Metcalfe's Law: Right? Wrong?

Illustration: Serge Bloch

We knew our September issue on technology and terrorism would raise hackles. But we didn’t realize that our July feature ”Metcalfe’s Law Is Wrong” by Bob Briscoe, Andrew Odlyzko, and Benjamin Tilly would churn up its own little storm of controversy, drawing remarks from none other than Bob Metcalfe himself. The inventor of Ethernet, founder of 3Com Corp., and recipient of the 1996 IEEE Medal of Honor rebutted our authors’ arguments in a late summer guest posting on VC Mike’s Blog (http://vcmike.wordpress.com). The site is run by Mike Hirshland, who, like Metcalfe, is a general partner in Polaris Venture Partners, in Waltham, Mass.

When we caught up with Metcalfe, he seemed more tickled than ticked off, encouraging us to start a discussion on his response to ”the Spectrum attack on my law, by which attack I am delighted.” The difference of opinion has more than mathematical significance. It has direct bearing on the value of dot-com businesses that exploit expanding social networks. To keep it all straight, we suggest you first reread the Spectrum article and then peruse Metcalfe’s post (http://vcmike.wordpress.com/2006/08/18/metcalfe-social-networks).

Ready? Then let the discussion resume with this comment on Metcalfe’s blog entry by our author Benjamin Tilly, who is a senior programmer at Rent.com in Santa Monica, Calif.

Tilly writes: ”Some of Metcalfe’s criticism is justified. For example, it is inherently difficult to quantify network value, and we did not attempt it. But he seems to have missed the point of our critique. For instance, he says that someone should try to combine the phenomena of the so-called long tail with Metcalfe’s Law. He failed to notice that someone did--us.

”The derivation of Metcalfe’s Law assumes that all potential connections have equal value. Therefore, the value of a network scales as the number of potential connections, which is proportional to n2 . The phenomenon of the long tail says that if you rank a large list of things from most valuable to least, you get a power law. That power law says that while value is concentrated in the most valuable items, there is also a lot of value hidden in the long tail. So what happens if you try to combine these insights?

”When we did that, we saw that the assumption that every potential connection has the same value is absurd. It contradicts common sense, and contradicts measured value distributions, which tend to follow power laws. So we tried to adjust Metcalfe’s Law by giving the potential connections that each person could make a power law distribution—just like what happens in the long tail. If we assume that each person has roughly equal value, we find that the value of the network scales as n log( n ), not n2 .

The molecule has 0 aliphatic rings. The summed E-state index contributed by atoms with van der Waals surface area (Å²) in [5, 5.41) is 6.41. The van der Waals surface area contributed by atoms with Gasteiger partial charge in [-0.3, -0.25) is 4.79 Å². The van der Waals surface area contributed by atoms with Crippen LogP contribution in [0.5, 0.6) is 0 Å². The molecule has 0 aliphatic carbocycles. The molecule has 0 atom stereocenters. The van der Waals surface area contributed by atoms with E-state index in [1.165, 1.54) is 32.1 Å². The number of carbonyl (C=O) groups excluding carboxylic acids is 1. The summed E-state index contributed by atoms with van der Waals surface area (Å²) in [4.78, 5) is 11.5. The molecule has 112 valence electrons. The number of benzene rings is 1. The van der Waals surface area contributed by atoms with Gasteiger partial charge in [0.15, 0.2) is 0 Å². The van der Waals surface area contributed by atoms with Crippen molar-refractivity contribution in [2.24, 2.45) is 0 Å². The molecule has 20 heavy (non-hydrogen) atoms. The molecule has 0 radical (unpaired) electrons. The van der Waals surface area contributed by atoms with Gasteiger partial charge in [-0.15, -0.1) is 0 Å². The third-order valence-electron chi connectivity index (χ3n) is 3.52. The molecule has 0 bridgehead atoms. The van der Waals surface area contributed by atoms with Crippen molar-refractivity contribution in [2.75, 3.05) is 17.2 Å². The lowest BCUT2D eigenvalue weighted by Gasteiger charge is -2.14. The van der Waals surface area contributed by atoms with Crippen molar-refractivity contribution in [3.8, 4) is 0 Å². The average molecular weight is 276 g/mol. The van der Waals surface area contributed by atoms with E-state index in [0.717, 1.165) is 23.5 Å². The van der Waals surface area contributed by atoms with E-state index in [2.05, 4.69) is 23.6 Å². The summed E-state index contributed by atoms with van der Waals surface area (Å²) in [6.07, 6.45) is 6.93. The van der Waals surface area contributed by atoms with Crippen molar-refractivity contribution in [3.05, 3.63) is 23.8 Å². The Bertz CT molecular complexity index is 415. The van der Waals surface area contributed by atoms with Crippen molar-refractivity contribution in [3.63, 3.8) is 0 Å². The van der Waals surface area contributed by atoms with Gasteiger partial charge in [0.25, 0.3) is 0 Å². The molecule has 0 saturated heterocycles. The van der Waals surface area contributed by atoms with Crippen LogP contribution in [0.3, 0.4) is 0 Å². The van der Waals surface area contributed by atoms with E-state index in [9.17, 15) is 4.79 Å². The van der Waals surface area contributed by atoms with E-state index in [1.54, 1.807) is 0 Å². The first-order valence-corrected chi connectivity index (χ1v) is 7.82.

”It must be stressed that so far this estimate is a theoretical prediction. But it can be subjected to a number of tests. The first, and most obvious, is to ask whether the assumptions leading to the estimate are reasonable. They are indeed reasonable—significantly more so than the ones underlying Metcalfe’s Law.

”A second test was to see whether or not there were any networks for which we could independently estimate a value distribution. In fact, there is a known power law distribution on how far physical mail travels. Through that we can estimate the volume of mail that will be sent over a given area, then divide it by the population in that area. That calculation says that the volume of mail sent should be proportional to n log( n )—which is the same estimate, arrived at by a very different means. It should be stressed that this estimate is based on empirical data—the volume of mail actually sent. To the best of my knowledge, nobody has ever produced empirical data proving that Metcalfe’s Law is correct.

”A third test is to look at what the scaling says about human behavior. Metcalfe’s Law suggests very rapid improvements in value as size gets bigger. So big, in fact, that direct competitors of even slightly different sizes should have very different valuations—different enough that either they interconnect rapidly or else the larger ones will drive the smaller ones out of business. Our version predicts that size is an advantage, but that advantage is modest once you get beyond a certain threshold. Therefore, there will be pressure to interconnect, but that pressure will be fairly small. The behavior of competing networks, ranging from early telephone networks to competing IM systems today, looks like what we predict.

”Now I won’t say that n log( n ) is right. In fact, its accuracy will vary by type of network. But all of the evidence that I can find, both theoretical and empirical, says that it is far closer to being right than Metcalfe’s Law.”

What do you think? If you’d like to comment on the issue of whether Metcalfe’s Law is right or wrong, please send a letter to the editor with the heading ”Metcalfe’s Law” in the subject line to:n.hantman@ieee.org.

The editorial content of IEEE Spectrum magazine does not reflect official positions of the IEEE or its organizational units. Please address comments to Forum atn.hantman@ieee.org

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